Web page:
I tried to imitate books that I read when I was six or seven. We grew up with all the British books—the Arthur Ransome books, Enid Blyton's "famous five" series, Agatha Christie, Rudyard Kipling. I'd get my father's ribbon typewriter out and write my own thing which bore uncanny resemblance to what I'd just read.
My father was a reader, and my grandfather had a lot of books, too, ironically, because he would never have imagined that writing was something you could do. When I was growing up, I spent a lot of time out on my grandparents' farm, which is this enormous 6,000-acre sheep station in the mid-north of south Australia. They've got a 150-year-old stone house which sits out there in the middle of absolutely nowhere. You can look out through the living-room window and you know there's nothing for 2,000 miles in that direction. We used to go there to help with the shearing, and we'd go up when they were doing the dipping and crutching. When you're a kid, you love doing things you don't normally do. We spent a lot of time driving cars well before we were allowed to drive legally, and rounding up sheep, and being in the middle of nowhere getting really dirty.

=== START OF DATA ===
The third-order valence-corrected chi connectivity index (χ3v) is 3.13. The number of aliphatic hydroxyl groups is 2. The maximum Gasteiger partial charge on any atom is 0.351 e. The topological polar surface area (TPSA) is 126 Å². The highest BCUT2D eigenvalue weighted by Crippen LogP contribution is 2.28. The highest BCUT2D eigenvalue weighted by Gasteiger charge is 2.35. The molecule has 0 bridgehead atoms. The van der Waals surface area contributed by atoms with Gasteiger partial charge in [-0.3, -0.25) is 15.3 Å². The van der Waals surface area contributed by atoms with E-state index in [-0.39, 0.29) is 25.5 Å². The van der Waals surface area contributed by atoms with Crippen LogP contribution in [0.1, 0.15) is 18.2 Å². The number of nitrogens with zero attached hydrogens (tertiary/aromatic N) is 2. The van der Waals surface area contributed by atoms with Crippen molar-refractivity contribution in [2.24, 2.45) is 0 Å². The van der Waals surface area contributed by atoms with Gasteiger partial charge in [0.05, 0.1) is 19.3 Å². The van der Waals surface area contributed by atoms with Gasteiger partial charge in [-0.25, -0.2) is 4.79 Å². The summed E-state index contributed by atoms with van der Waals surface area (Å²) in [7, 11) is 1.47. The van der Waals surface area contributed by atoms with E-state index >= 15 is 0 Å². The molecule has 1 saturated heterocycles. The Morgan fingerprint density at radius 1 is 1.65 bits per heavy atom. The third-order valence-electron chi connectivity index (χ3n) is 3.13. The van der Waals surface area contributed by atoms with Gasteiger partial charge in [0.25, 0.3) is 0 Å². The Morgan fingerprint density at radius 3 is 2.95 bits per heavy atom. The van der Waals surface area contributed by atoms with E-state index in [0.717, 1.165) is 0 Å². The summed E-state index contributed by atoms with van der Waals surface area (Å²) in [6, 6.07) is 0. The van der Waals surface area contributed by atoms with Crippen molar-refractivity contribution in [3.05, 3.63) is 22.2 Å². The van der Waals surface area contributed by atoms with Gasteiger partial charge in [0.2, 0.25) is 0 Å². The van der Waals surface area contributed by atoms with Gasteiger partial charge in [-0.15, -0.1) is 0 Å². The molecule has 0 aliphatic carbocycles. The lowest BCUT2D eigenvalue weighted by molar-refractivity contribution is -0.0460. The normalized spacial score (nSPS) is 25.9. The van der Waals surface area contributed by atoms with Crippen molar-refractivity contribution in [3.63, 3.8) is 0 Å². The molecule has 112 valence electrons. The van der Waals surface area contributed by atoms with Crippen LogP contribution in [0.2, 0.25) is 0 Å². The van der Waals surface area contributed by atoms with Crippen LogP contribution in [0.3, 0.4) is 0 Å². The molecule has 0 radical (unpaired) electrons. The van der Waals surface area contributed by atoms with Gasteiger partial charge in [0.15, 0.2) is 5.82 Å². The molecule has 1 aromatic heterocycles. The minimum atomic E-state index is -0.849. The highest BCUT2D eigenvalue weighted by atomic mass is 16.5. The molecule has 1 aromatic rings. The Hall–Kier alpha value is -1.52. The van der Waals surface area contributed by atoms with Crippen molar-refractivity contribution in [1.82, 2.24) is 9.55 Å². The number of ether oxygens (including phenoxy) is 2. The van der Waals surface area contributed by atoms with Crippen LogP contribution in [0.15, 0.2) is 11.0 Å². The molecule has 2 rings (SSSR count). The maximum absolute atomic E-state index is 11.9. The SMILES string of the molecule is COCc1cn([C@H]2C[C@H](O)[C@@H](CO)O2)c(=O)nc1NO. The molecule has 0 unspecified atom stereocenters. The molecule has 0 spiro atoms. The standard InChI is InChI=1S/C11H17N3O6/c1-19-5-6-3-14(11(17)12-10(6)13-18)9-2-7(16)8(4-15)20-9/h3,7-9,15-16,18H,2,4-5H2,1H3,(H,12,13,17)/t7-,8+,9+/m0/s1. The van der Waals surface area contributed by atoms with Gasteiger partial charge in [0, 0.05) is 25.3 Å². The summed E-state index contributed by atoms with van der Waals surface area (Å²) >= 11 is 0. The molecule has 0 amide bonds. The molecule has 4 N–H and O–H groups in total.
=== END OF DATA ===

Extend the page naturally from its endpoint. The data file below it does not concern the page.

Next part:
At night, we'd come back to this big old stone house, and it was just dead quiet. I remember getting really scared because it was like the evil anti-quiet—it's so quiet it feels as if it's sucking up sound. There was nothing to do at night because back then the television was very limited. We used to sit up in what they called the smoking room, a room with big old leather chairs and leather couches and these bookcases stacked to the ceiling with books. That's when I really started reading. I spent nights poring over these books. They had shelves of Boys' Own Annuals, which are compilations of boys' stories from weekly papers that used to come out in England. They had copies from the early 1900s or even from the end of the last century. They were ridiculous colonial adventure stories about boys with knee socks and lace shoes and school caps who would foil a German spy whom they'd find at their school, or they'd get to go on a trip to Africa with a distant uncle and fight tigers.